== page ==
Trend Watch: No More Mascara With Eyelash Extensions

For $300, you can have mink hairs glued to your eyelashes.

Let’s be clear here: These are not your run-of-the-mill faux eyelashes that you can pick up from Sephora for five bucks. No, these are eyelash extensions, and they involve an individual long, full lash being painstakingly attached, one at a time, to your natural cilium, until each eyelash has a taller, better-looking buddy glued to it.

K.P. Murray, who trained to become a licensed esthetician at DC’s Aveda Institute, noticed in 2010 that there was a growing market for eyelash extensions, but no local salons that specialize in the service. So in 2012, she opened her own: Elle Lash Bar, the only salon in the area that’s devoted to eyelash services, including extensions, perming, and tinting.

According to Murray, the trend actually dates back to 1916, when film director D.W. Griffith said he wanted an actress with lashes that “brushed her cheeks, to make her eyes shine larger than life.” Wig makers started using human hair woven through gauze to create imitation lashes, and in the ’60s, Twiggy’s dramatic long-lashed look inspired women across the country to imitate her. Today, thanks to Jennifer Lopez’s use of red fox fur at the 2001 Academy Awards, mink hair is the fiber of choice for glossy, lighter-than-air lashes.

If you’re ready to jump on the extensions bandwagon, do note: The lash application takes about an hour and a half, and it isn’t cheap; a basic set will run you $225 to $300, and getting the mink kind adds an additional $45 to your bill. Plus, your natural lashes shed every two months, so you’ll need a 45-minute “relash” appointment every two to three weeks to maintain the look.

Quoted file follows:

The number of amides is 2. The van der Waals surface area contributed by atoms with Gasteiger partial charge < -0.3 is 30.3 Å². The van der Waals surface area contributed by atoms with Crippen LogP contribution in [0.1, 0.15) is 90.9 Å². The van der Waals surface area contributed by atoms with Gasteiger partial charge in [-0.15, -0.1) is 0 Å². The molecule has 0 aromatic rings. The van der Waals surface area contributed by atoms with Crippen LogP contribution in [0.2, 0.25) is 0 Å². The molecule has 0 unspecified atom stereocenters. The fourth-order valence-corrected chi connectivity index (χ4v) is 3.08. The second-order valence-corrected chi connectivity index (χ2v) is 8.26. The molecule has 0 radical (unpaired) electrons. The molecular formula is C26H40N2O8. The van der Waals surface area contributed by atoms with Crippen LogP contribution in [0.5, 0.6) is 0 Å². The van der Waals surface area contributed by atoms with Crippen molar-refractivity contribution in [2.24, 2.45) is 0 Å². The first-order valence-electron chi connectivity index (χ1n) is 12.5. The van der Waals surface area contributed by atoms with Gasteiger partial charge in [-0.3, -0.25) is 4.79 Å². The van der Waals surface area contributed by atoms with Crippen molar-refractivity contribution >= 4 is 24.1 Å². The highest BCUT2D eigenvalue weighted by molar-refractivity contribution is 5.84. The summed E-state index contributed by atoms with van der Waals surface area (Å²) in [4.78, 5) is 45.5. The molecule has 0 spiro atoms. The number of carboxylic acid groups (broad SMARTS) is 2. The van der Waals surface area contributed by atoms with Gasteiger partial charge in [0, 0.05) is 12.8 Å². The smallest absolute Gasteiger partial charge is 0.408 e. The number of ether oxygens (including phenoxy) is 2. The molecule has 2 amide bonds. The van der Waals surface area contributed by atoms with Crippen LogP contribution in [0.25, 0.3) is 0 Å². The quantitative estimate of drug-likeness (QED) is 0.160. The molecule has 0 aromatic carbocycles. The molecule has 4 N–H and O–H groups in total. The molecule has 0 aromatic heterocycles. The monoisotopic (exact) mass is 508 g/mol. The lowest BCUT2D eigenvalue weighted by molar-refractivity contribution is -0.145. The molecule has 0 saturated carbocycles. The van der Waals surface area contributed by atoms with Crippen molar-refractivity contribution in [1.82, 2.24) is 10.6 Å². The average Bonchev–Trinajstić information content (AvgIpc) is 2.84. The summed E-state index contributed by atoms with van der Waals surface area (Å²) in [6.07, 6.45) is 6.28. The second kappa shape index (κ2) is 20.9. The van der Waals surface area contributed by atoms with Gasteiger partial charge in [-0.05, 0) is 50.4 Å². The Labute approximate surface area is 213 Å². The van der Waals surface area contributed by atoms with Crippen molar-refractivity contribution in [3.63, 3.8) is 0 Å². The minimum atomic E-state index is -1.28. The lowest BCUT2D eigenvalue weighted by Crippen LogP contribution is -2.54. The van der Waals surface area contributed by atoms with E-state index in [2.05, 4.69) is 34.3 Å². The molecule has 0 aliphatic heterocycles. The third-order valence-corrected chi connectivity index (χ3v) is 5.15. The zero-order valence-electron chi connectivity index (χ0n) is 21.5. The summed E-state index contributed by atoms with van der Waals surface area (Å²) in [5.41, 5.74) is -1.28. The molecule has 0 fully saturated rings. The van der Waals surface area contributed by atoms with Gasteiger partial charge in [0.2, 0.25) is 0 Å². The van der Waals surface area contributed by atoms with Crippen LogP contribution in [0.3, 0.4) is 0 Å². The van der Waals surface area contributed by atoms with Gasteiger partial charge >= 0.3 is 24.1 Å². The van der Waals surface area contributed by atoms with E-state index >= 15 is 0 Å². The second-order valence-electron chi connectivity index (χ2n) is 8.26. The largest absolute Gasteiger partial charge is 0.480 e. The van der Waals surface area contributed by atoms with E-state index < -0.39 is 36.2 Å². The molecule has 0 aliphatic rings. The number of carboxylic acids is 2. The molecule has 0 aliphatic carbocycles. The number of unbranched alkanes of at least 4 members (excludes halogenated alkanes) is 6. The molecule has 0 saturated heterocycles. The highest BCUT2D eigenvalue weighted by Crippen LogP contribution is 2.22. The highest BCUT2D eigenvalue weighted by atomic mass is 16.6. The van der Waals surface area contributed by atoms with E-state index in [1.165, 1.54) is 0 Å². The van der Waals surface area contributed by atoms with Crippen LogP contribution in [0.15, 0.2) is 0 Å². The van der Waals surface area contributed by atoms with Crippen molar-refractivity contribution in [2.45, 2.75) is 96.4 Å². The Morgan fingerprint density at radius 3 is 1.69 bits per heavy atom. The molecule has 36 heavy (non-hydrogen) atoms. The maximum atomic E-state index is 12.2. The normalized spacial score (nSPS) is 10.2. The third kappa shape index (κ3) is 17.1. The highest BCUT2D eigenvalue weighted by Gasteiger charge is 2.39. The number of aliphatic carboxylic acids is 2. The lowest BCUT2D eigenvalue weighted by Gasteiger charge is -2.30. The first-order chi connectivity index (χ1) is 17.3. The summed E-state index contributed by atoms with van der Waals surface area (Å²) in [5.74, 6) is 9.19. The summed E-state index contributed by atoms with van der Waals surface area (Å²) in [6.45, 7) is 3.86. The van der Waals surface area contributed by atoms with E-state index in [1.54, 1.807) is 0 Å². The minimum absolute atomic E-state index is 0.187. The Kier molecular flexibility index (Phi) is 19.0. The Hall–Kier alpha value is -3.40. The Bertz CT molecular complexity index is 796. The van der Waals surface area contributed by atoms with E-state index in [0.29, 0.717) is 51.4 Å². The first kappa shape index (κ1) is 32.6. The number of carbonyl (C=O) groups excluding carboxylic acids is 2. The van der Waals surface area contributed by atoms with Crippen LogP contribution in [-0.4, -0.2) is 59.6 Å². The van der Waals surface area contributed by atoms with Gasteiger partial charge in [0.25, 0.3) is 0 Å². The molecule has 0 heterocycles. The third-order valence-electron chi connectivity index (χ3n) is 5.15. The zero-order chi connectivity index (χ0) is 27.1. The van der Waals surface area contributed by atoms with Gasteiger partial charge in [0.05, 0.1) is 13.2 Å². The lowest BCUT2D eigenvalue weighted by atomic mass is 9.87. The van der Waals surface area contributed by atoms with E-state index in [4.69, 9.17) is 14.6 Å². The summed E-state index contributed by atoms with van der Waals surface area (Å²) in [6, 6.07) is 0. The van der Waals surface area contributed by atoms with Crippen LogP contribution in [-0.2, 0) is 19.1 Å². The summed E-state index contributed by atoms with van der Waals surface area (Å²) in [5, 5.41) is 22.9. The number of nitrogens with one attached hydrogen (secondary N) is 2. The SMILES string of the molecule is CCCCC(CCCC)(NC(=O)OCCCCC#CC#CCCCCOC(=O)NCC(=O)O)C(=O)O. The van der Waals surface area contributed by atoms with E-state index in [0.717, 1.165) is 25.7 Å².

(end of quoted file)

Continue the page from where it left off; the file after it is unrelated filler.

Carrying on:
So why do women do it?

For one thing, no more mascara. “We get a lot of complaints about mascara. Many women feel it’s messy and a pain to deal with and remove,” says Murray. “Extensions are so popular because it provides women with a long-term alternative. It will make your lashes look like you’re always wearing mascara.”

For another thing, it’s not as complicated as it sounds. “It’s actually about low-maintenance beauty for women on a day-to-day basis. It seems high-maintenance, but it’s really done for low-maintenance reasons,” says Murray. “Many women maintain them as an everyday addition to their beauty routine because it’s easier than mascara and makes you look absolutely beautiful.”

Elle Lash Bar. 621 Pennsylvania Ave., Ste. 2; 202-488-1444.

Associate Editor

Caroline Cunningham joined Washingtonian in 2014 after moving to the DC area from Cincinnati, where she interned and freelanced for Cincinnati Magazine and worked in content marketing. She currently resides in College Park.